There are still some of us who, for reasons of convenience or ignorance, still don't leave our trash where we're supposed to.
If this describes you, be forewarned. A city bylaw enforcement officer may be going through your dirtiest secrets.
The city has just hired additional bylaw enforcement officers as part of its crackdown on littering.
I received a visit from one of them at work last week. He asked me to step out into the hallway for a minute so he could show me something. In his hand he held a clear plastic bag of photographs and papers that he described as "evidence." The pictures were of garbage bags, and were taken in the alley behind my Queen West apartment. The most incriminating "evidence"? A soiled piece of office letterhead with my name and work address. For this the officer handed me a ticket for $130.
Ever since I moved into my apartment two years ago, my neighbours have been leaving their garbage in that alley, and it has always been picked up by the city. I often add small bags to a collective trash bin in our hallway when I don't need a large bag myself. I expect some of my trash was thrown out in the alley.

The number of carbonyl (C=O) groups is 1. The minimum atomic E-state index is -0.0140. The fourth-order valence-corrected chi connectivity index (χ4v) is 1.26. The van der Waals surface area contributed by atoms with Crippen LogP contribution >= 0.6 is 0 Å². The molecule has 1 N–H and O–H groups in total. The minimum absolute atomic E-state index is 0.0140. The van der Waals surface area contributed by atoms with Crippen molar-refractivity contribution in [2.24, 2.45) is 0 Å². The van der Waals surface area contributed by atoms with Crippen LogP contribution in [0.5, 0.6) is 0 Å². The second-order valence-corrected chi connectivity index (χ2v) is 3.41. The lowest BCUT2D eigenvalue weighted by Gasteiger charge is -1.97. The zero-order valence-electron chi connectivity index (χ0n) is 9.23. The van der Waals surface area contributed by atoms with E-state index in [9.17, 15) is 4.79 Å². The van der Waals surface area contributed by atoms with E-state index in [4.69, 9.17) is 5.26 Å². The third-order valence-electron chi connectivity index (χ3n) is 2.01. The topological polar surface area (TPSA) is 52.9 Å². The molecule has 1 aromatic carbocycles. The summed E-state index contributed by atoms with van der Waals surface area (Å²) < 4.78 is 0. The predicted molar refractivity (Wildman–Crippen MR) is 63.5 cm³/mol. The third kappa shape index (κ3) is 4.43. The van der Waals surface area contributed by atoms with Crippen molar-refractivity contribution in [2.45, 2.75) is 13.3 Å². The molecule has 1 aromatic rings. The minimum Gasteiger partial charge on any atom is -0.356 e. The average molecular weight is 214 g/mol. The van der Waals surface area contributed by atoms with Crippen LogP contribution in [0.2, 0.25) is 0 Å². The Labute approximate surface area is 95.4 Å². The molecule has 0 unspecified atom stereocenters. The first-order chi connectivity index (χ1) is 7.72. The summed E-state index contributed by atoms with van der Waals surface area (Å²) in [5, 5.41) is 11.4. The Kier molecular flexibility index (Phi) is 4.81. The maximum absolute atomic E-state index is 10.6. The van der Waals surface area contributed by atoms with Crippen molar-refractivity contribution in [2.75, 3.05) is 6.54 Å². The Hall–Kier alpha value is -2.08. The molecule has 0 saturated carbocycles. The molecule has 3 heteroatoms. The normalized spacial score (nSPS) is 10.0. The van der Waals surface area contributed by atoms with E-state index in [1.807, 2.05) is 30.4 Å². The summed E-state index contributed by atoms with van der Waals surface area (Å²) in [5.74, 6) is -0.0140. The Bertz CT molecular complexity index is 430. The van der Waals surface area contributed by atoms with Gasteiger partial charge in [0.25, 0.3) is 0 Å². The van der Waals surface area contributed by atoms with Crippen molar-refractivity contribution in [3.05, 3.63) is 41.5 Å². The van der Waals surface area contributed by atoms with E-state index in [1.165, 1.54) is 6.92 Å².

When I asked the officer how he found my name in the pile of trash, he explained that his job is to rummage through people's garbage. That's how he determines who's doing the illegal dumping.
He added, "We're out there, going through all of it."
The conversation, already unsettling, turned creepy when the officer confided that he had read some "interesting stuff of mine" that had made him laugh.
He went on to ask questions about my girlfriend - calling her by name - and other personal details. He'd been reading my garbage!
It occurred to me that millions of Torontonians throw out waste every day that reveals not only what they eat, where they work and what they do for entertainment, but may also contain credit card numbers and other very sensitive information. Virtually every detail of our lives can, in the wrong hands, be exposed and exploited.
Shocked and fascinated by this experience, I made a phone call to Moses Cabral, supervisor of the city's bylaw enforcement officers.
I asked if his officers are allowed to read through personal letters. He replied that "once people put (their garbage) on the curb, it's city property."
He told me not to worry about privacy issues because his officers are not allowed to discuss what they may have found or read with anyone - including the individual they are ticketing.
None of this jibed with my own experience, of course.
I told him I was interested in writing a story on illegal dumping on city property and asked if I could follow a bylaw officer around for a day.
Cabral quickly denied my request, saying, "Under the Access To Information Act there are sometimes personal belongings in the garbage that the public might not want people to know about." Very reassuring.
Be careful what you throw out.
A city bylaw enforcement officer may soon be knocking on your door armed with a ticket - and eerily intimate knowledge of your life.